Cracked and Scrambled: The “Humane” Egg Campaign

If you glanced at a cartoonish animal rights ad running in Columbus, Ohio newspapers this week, you’d be forgiven for thinking it was from the nuts at PETA. And you wouldn’t be far from the truth. As it turns out, the ad was paid for out of the $223 million nest egg of the equally extreme Humane Society of the United States (HSUS), which has made a cottage industry out of attacking the incredible, edible egg. In this latest PETA-tinted salvo, HSUS advances the idea of “rights” for chickens by pretending to be interested in animal welfare reforms. This is a time-tested PETA tactic, so it’s no surprise that the ad also looks like a PETA production. Who does HSUS think it’s fooling?
The vegan smokescreen isn’t the only thing wrong with HSUS’s initial demand for a “cage free” egg in every omelet. Just as PETA believes that there’s no such thing as “humane meat,” HSUS’s Paul Shapiro let it slip in Sunday’s New York Times that “cage-free certainly does not mean cruelty-free.” Shapiro called it merely “a significant step in the right direction.” The “right direction,” of course, being a world of “vegan egg replacers.” Mmmm. Xanthan gum.
Besides, “cage free” eggs simply cost more. And just as in the case of “humane” reforms pushed at veal and hog farmers, nobody really knows how big the bill will eventually be for consumers. Already, USA Today reports, “cage free” and other “specialty” eggs can cost grocery shoppers an extra $3.00 per dozen.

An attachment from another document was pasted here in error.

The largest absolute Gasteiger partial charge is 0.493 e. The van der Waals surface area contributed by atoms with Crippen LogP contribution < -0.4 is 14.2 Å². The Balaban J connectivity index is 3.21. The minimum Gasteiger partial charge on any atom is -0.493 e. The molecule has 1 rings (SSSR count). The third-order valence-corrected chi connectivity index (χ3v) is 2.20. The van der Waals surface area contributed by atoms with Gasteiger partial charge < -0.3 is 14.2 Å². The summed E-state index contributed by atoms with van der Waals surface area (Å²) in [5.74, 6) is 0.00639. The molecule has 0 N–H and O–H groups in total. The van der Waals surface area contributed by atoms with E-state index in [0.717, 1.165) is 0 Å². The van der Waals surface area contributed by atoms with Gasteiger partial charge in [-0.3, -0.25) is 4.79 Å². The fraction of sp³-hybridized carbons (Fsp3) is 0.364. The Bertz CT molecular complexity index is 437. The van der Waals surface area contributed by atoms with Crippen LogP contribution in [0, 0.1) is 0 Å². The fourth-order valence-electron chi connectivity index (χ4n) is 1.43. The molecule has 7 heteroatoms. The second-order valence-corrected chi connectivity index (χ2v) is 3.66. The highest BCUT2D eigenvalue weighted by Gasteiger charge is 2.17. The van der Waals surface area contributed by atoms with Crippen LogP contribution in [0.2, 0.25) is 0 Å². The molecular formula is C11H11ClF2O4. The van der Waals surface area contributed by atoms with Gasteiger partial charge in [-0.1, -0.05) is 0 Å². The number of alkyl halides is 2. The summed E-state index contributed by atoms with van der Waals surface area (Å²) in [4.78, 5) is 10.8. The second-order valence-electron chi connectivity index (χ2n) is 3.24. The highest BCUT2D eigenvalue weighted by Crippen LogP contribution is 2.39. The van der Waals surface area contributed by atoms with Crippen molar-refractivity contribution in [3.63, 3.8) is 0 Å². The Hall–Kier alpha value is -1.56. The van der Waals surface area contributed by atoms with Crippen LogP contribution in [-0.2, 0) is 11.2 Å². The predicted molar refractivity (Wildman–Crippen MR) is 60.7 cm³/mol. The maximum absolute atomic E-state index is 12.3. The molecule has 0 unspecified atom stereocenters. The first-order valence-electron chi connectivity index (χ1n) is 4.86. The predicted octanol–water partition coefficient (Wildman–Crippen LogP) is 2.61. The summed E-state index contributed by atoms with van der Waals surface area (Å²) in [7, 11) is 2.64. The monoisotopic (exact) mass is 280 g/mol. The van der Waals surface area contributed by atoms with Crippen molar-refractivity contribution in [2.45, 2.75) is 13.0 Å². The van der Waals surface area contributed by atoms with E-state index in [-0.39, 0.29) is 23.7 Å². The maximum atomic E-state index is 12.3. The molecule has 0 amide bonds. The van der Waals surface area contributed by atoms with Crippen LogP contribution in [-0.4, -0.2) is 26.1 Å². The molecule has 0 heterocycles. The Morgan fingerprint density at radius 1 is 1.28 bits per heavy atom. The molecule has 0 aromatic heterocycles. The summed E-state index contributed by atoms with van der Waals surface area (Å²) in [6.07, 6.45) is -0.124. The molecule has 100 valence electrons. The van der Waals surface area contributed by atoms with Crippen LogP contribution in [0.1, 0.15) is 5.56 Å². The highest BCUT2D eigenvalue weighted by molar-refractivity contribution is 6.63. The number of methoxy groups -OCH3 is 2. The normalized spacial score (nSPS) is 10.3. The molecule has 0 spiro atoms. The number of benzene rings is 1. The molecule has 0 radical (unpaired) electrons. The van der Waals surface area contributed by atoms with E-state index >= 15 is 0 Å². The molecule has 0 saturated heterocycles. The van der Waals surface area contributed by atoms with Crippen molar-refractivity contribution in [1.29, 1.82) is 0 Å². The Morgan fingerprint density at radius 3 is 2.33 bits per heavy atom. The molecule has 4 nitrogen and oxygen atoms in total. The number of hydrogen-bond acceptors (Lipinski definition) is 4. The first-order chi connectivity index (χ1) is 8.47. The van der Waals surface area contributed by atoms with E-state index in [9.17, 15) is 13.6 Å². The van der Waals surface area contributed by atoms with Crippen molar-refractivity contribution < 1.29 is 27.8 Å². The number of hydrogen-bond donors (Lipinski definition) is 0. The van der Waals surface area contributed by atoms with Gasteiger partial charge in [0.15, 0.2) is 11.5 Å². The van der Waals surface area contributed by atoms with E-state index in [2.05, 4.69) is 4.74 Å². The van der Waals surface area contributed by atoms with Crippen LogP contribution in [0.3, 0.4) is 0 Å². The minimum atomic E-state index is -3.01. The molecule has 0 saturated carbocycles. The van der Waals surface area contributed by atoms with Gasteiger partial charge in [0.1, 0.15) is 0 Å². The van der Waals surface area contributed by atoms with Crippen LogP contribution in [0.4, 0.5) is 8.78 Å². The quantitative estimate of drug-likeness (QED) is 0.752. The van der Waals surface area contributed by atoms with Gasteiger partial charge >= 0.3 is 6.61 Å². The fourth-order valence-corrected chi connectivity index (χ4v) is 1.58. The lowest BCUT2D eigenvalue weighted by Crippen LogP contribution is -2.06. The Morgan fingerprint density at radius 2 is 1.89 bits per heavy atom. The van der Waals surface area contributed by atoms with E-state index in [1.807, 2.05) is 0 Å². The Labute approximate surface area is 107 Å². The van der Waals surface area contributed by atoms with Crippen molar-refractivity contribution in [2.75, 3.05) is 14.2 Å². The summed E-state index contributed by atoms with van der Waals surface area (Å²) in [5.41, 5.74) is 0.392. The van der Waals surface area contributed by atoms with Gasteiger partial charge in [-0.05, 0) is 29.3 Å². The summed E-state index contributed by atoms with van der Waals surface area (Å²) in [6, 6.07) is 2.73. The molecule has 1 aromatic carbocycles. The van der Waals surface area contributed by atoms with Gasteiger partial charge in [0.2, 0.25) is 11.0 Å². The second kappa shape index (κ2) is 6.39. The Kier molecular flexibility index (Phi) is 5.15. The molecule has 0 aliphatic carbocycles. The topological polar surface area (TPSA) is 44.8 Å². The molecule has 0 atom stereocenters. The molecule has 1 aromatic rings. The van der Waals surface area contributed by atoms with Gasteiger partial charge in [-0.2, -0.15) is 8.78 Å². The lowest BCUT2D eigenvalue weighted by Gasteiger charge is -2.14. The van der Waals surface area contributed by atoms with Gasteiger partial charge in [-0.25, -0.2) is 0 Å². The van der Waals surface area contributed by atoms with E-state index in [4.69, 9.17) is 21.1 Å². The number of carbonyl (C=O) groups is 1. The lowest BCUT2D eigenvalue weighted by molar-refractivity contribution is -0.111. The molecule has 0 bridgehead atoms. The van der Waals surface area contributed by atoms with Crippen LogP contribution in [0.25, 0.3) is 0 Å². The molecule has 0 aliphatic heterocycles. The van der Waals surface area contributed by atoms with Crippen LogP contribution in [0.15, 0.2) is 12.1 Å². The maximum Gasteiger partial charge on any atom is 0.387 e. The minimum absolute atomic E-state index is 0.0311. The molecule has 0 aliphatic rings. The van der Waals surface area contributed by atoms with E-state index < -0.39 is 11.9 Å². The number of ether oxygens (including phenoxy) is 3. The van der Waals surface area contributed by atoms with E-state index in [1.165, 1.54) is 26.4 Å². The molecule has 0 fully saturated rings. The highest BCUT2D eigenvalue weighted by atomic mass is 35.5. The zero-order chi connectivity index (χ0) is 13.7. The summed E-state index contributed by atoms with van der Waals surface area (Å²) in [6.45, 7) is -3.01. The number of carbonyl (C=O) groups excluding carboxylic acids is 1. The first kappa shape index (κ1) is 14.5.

And is the whole hubbub even worth the fuss? Traditional chicken coops and cage-free methods both have up-sides and down-sides. Neither is inherently superior. The University of Notre Dame decided not to switch to cage-free eggs after visiting both cage and cage-free operations, and finding that "both operations they toured appeared to take equally good care of their chickens."
And in some cases, cage-free eggs themselves aren’t all they’re cracked up to be. The University of Arizona went back to traditional eggs after being pressured to switch (by HSUS) last year. "The product was sub-standard," the campus foodservice director later said. "It was offensive … they were three times as expensive. It would have meant selling scrambled eggs for $1.50 instead of 60 cents … I just have to be responsible and sell what my customers want."
Australian poultry researchers found last month that caged birds aren’t any more stressed than their cage-free counterparts. Which makes us wonder if HSUS is more interested in protecting animals, or in hearing itself cluck.

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